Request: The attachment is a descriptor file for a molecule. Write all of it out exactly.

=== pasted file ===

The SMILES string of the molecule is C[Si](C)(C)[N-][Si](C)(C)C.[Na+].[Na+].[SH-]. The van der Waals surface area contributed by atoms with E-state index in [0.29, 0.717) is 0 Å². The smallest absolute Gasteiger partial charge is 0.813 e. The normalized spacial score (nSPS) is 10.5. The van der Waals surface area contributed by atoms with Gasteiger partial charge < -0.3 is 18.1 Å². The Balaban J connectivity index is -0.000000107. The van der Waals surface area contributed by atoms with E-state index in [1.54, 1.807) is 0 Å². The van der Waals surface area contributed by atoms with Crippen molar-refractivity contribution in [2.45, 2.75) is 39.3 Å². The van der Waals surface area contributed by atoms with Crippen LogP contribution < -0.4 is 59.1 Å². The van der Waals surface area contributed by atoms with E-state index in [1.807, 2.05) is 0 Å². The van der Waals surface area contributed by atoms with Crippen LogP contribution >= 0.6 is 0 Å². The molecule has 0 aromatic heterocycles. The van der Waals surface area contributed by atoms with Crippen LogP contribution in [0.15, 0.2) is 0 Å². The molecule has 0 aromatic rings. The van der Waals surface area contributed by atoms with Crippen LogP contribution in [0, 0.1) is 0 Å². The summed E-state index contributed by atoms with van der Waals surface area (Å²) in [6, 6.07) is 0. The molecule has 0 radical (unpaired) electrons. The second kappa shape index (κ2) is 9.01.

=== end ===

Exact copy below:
The SMILES string of the molecule is C[Si](C)(C)[N-][Si](C)(C)C.[Na+].[Na+].[SH-]. The van der Waals surface area contributed by atoms with E-state index in [0.29, 0.717) is 0 Å². The smallest absolute Gasteiger partial charge is 0.813 e. The normalized spacial score (nSPS) is 10.5. The van der Waals surface area contributed by atoms with Gasteiger partial charge < -0.3 is 18.1 Å². The Balaban J connectivity index is -0.000000107. The van der Waals surface area contributed by atoms with E-state index in [1.54, 1.807) is 0 Å². The van der Waals surface area contributed by atoms with Crippen molar-refractivity contribution in [2.45, 2.75) is 39.3 Å². The van der Waals surface area contributed by atoms with Crippen LogP contribution < -0.4 is 59.1 Å². The van der Waals surface area contributed by atoms with E-state index in [1.807, 2.05) is 0 Å². The van der Waals surface area contributed by atoms with Crippen LogP contribution >= 0.6 is 0 Å². The molecule has 0 aromatic heterocycles. The van der Waals surface area contributed by atoms with Crippen LogP contribution in [0.15, 0.2) is 0 Å². The molecule has 0 aromatic rings. The van der Waals surface area contributed by atoms with Crippen LogP contribution in [0, 0.1) is 0 Å². The summed E-state index contributed by atoms with van der Waals surface area (Å²) in [6, 6.07) is 0. The molecule has 0 radical (unpaired) electrons. The second kappa shape index (κ2) is 9.01.